Throughout this difficult period, he amassed a huge corpus of materials on medical and health films which would become a foundation for his unpublished book manuscript “A History of Motion Pictures in Medicine.” While “A History…” itself is not yet digitized, the corpus of materials Nichtenhauser collected to support the observations, assessments, and arguments in the manuscript is part of the NLM’s digital release. There are, for example, records that he used to support his argument about how motion pictures became a research and demonstration tool within the field of medicine shortly after the invention of film technology, and his contention that from the 1910s it was transformed into an educational device targeted at the wider public. The collection also provides evidence for other observations and arguments in the book manuscript, including his claims about the importance of the two world wars as key moments in the history of the medical and health films, and how the development of such films varied from country to country (there are files on the history of motion pictures in several nations, mainly in Europe and North America).
The documentation in this collection is extraordinary. It illuminates the evidence behind Nichtenhauser’s views on the critical roles of numerous international, professional, commercial, and government organizations. There are many folders here on organizations that made and produced films, but Nichtenhauser also gathered information on the screening, sponsorship, collection, and distribution of motion pictures. The corpus also includes material on the evolving technologies of the camera, projector, and the film medium. In the unpublished book, he presented these details with an explanation of how such technologies influenced what was filmed, how it was shown, and how audiences might have experienced motion pictures.
Anyone interested in the use of film in medicine will find riches in this collection. There are folders on cancer, cardiovascular disease, rabies, nutrition, surgery, pharmacology, orthopedics, physical medicine and physiotherapy, nursing, dentistry, public health, mental health, and television among other subjects. And there are countless film reviews, many unpublished, often evaluations of their effectiveness or otherwise: “an excellent example of a bad instructional film,” (p.2) is the scathing assessment of one title.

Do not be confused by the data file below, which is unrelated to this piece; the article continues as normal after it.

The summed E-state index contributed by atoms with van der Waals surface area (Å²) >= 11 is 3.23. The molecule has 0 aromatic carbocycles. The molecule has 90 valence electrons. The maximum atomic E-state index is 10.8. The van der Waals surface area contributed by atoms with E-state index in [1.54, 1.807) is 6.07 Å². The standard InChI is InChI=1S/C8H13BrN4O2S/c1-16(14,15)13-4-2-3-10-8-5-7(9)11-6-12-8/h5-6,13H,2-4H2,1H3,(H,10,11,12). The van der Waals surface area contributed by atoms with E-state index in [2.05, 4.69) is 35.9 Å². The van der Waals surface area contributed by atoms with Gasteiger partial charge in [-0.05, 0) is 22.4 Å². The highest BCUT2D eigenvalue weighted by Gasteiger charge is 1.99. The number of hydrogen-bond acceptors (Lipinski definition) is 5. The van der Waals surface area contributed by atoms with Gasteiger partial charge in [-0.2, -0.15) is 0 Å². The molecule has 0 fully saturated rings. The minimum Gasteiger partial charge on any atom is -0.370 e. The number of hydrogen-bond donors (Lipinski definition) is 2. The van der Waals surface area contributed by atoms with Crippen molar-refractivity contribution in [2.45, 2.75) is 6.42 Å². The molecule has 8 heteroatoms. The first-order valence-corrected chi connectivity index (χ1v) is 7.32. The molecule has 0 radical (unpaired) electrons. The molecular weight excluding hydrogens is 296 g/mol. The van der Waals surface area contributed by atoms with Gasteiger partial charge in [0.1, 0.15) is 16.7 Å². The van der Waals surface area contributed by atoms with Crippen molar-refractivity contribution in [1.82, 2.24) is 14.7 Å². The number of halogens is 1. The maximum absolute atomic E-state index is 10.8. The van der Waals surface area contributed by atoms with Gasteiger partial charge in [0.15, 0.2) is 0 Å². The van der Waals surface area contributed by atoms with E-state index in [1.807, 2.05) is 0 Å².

Finally, Nichtenhauser was also interested in what today might be called visual culture. He argued in his manuscript that the problem of motion-picture filmmaking was not primarily “one of equipment, photographic technique and finances but one of thinking in a visual language which has its own particular grammar, syntax and logic.” Some of the papers he used to formulate his thoughts on this subject are here in the NLM’s collection.
The NLM has thus released a cornucopia of material that will be the foundation of much future historical research on medicine and film. While this release does not include Nichtenhauser’s unpublished book manuscript, the NLM plans to scan that material in the near future and make it similarly available. The Nichtenhauser collections, along with selected films and further commentary, will be highlighted on the NLM’s Medicine on Screen site, likely in 2023.
For more on Nichtenhauser’s history of motion pictures in medicine see the “Introduction” to Health Education Films in the Twentieth Century, 2018, by Christian Bonah, David Cantor, and Anja Laukötter (eds.)
David Cantor is an investigador (researcher) at the Instituto de Desarrollo Económico y Social (IDES), Buenos Aires Argentina and an adjunct professor in the School of Public Health at the University of Maryland, College Park. He was for several years affiliated with the National Library of Medicine and also worked in the Office of History, National Institutes of Health. His extensive published scholarship focuses on the history of medicine in the twentieth century, most recently the histories of cancer, stress and medical film.